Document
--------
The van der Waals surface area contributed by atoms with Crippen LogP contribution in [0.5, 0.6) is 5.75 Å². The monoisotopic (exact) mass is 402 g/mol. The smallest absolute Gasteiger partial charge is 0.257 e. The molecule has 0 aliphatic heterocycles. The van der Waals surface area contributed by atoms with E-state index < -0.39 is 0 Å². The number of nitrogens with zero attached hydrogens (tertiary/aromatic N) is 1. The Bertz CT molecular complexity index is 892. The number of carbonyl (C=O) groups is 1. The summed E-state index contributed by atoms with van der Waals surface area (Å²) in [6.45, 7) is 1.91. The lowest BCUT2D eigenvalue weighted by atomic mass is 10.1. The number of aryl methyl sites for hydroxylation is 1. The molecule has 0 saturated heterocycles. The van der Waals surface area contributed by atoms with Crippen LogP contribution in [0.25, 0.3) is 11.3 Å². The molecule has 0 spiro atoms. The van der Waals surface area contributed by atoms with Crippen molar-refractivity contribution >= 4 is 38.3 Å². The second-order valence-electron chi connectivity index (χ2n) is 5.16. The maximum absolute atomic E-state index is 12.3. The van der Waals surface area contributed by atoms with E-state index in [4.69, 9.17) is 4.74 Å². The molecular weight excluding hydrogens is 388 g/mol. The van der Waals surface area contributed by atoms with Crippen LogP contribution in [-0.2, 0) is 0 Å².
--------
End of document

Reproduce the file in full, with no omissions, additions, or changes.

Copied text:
The van der Waals surface area contributed by atoms with Crippen LogP contribution in [0.5, 0.6) is 5.75 Å². The monoisotopic (exact) mass is 402 g/mol. The smallest absolute Gasteiger partial charge is 0.257 e. The molecule has 0 aliphatic heterocycles. The van der Waals surface area contributed by atoms with E-state index < -0.39 is 0 Å². The number of nitrogens with zero attached hydrogens (tertiary/aromatic N) is 1. The Bertz CT molecular complexity index is 892. The number of carbonyl (C=O) groups is 1. The summed E-state index contributed by atoms with van der Waals surface area (Å²) in [6.45, 7) is 1.91. The lowest BCUT2D eigenvalue weighted by atomic mass is 10.1. The number of aryl methyl sites for hydroxylation is 1. The molecule has 0 saturated heterocycles. The van der Waals surface area contributed by atoms with Crippen LogP contribution in [0.25, 0.3) is 11.3 Å². The molecule has 0 spiro atoms. The van der Waals surface area contributed by atoms with Crippen molar-refractivity contribution >= 4 is 38.3 Å². The second-order valence-electron chi connectivity index (χ2n) is 5.16. The maximum absolute atomic E-state index is 12.3. The van der Waals surface area contributed by atoms with E-state index in [4.69, 9.17) is 4.74 Å². The molecular weight excluding hydrogens is 388 g/mol. The van der Waals surface area contributed by atoms with Crippen LogP contribution in [-0.2, 0) is 0 Å².